OBA self-regulation among ad networks was rolled out early in 2011 and is beginning to gain traction, but what will the consequences be for marketers and advertisers who traditionally relied on cookie and pixel-based tracking to target their campaigns?
According to Direct Marketing News, consumers have been slow to catch on to the new opt-out features (such as the Advertising Option Icon that is now visible in many display ads). Between January and May of 2011, about 5 percent of consumers were aware of the new privacy options. While more have begun to take notice, the current opt-out rates stand below 1 percent.
"These rates should not be the metric used to gauge the success of the self-regulatory program," Direct Marketing News author Fran Maier writes. "The goal of the program is to empower consumers with notice and control and toward that end the program has made substantial progress, with tens of billions of display ads now covered under the program."
Unless there is an exponential spike in the number of consumers who begin to opt out over the coming months it appears that OBA self-regulatory policies can be expected to remain fairly stable so as not to have a material impact on the current behavioral targeting.
There's research to back up the notion that this rate may never climb to a level where it has any material impact on the success of advertising programs. A study by Millward Brown's Dynamic Logic called "Consumer Interactions with In-Ad Notice" determined that opt-out rates stabilize at around .0001 percent, and the improved transparency is more likely to result in favorable impressions among consumers than anything else, ClickZ reports. This is well below any nominal rate where the impact is realized in ROI by Advertisers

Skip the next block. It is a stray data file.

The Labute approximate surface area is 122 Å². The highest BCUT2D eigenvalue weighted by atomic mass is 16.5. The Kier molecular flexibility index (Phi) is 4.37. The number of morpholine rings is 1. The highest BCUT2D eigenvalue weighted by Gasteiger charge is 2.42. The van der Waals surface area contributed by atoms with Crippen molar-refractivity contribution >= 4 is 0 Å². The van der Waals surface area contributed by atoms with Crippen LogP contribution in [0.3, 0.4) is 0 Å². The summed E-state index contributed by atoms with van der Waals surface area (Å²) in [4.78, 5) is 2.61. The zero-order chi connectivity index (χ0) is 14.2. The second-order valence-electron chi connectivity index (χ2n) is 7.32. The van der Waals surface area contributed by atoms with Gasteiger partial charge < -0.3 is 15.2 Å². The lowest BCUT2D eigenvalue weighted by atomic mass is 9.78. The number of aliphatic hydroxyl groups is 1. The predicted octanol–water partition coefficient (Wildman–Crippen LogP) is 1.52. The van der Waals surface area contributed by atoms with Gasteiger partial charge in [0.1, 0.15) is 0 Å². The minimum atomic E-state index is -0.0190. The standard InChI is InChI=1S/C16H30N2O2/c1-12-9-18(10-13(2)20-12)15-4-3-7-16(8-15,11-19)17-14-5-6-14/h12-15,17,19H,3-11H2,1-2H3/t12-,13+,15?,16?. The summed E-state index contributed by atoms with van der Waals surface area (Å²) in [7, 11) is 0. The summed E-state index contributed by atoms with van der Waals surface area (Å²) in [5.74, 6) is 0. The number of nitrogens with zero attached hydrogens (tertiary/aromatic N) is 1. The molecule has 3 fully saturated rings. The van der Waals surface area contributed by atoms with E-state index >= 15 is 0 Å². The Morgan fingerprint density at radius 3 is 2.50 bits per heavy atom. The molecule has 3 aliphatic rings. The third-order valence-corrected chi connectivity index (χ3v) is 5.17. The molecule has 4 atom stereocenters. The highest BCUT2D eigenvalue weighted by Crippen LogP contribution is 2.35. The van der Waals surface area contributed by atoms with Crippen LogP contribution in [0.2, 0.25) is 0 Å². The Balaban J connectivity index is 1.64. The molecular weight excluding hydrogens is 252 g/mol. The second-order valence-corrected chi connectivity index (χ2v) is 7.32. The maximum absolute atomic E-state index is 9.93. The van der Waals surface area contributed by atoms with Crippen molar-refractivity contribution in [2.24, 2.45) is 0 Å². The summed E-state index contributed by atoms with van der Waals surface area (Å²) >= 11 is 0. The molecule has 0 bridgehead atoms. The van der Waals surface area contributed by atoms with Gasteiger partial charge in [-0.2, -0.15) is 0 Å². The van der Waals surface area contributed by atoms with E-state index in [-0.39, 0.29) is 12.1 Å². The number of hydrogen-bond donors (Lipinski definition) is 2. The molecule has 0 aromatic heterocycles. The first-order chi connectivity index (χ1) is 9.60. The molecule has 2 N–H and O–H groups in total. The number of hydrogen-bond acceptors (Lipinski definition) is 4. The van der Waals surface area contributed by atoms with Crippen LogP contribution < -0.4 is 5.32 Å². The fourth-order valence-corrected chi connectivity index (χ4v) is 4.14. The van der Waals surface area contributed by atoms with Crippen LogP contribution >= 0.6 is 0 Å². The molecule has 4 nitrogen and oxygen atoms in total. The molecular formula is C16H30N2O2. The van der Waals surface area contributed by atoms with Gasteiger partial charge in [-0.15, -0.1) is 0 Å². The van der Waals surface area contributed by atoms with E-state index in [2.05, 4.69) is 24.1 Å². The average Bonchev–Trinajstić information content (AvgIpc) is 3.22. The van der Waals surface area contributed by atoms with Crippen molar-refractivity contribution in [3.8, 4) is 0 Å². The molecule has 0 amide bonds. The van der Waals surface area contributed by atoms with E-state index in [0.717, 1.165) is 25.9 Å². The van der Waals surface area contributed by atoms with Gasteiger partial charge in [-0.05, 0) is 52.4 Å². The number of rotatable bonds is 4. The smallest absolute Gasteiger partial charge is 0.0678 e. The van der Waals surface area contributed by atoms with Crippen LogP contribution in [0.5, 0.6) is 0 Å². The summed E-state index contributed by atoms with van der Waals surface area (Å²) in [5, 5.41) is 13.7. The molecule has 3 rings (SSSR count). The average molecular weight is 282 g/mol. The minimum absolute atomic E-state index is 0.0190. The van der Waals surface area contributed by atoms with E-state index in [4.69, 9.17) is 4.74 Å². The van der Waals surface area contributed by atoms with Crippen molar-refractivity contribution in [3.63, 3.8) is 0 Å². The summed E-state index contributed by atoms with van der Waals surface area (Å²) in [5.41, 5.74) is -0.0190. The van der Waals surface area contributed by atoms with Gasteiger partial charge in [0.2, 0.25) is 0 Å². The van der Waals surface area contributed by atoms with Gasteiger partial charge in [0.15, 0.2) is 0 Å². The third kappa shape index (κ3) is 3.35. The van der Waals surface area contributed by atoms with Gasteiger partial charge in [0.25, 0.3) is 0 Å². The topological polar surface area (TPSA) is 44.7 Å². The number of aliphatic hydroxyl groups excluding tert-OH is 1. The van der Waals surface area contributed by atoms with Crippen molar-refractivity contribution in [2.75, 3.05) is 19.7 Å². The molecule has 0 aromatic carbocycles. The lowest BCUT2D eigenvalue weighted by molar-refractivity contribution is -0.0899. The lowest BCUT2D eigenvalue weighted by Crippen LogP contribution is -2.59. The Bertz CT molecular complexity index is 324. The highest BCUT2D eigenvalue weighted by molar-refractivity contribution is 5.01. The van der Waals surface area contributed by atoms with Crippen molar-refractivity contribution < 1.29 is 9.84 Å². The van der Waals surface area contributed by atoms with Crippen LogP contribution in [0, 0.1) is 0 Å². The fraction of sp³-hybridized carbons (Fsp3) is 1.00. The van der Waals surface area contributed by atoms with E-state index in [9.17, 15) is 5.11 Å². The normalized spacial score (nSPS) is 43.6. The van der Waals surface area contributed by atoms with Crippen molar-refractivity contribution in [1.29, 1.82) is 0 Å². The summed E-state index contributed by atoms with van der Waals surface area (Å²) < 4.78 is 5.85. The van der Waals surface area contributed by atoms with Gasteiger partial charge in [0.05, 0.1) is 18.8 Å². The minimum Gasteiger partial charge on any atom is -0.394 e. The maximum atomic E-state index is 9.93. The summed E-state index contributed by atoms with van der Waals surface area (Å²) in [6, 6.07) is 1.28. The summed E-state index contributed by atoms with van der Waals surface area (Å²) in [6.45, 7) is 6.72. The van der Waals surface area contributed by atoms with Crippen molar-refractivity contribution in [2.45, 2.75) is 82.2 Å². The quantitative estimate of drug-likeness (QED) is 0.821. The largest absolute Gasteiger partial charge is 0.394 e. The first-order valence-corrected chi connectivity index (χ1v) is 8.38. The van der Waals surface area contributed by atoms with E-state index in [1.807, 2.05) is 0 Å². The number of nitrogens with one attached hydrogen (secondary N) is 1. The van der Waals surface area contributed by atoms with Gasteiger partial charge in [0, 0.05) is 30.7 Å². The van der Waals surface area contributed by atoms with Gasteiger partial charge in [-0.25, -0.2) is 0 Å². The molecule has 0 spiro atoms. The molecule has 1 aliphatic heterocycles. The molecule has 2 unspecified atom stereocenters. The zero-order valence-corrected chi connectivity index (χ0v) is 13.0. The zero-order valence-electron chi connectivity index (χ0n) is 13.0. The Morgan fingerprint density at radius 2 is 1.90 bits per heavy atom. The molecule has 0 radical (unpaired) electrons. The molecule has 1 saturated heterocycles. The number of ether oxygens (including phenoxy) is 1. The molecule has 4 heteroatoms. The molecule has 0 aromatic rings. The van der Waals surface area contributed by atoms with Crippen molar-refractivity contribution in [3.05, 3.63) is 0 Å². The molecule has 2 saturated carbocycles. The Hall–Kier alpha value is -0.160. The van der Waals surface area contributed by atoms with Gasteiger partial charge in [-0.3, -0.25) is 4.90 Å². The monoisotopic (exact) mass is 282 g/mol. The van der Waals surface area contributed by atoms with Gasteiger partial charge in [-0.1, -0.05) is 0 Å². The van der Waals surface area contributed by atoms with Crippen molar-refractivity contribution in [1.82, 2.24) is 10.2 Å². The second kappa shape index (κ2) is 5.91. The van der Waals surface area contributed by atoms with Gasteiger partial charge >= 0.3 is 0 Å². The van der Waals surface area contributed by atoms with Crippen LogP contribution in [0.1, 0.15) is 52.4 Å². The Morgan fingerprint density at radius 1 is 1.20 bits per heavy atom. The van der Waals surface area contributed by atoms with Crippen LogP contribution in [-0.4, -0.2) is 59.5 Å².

While OBA self-regulation apparently serves the dual purpose of protecting the industry while offering consumers option, cookie and pixel-based tracking is still severely limited in reach with less than 40 percent of potential consumers being actively cookied and targetable at any given time. In addition to opting-out many people clear their cache of cookies regularly, and the temporary files tend to expire on their own after 30 to 60 days. Marketers and advertisers who hope to maximize targetable reach may find that adopting a new methodology may boast results while offering the added appeal of respecting user privacy. Semcasting's IP Audience Zones forgoes the traditional cookie and pixel route and instead pools user information from geo-targeted data at the sub zip-code level called IP Zones which is 77 times more precise than zip code coverage with 100% reach. Hundreds of publicly available data points that relate to age, marital status, affluence, political values and more are available for targeting using Semcasting’s IP Zones.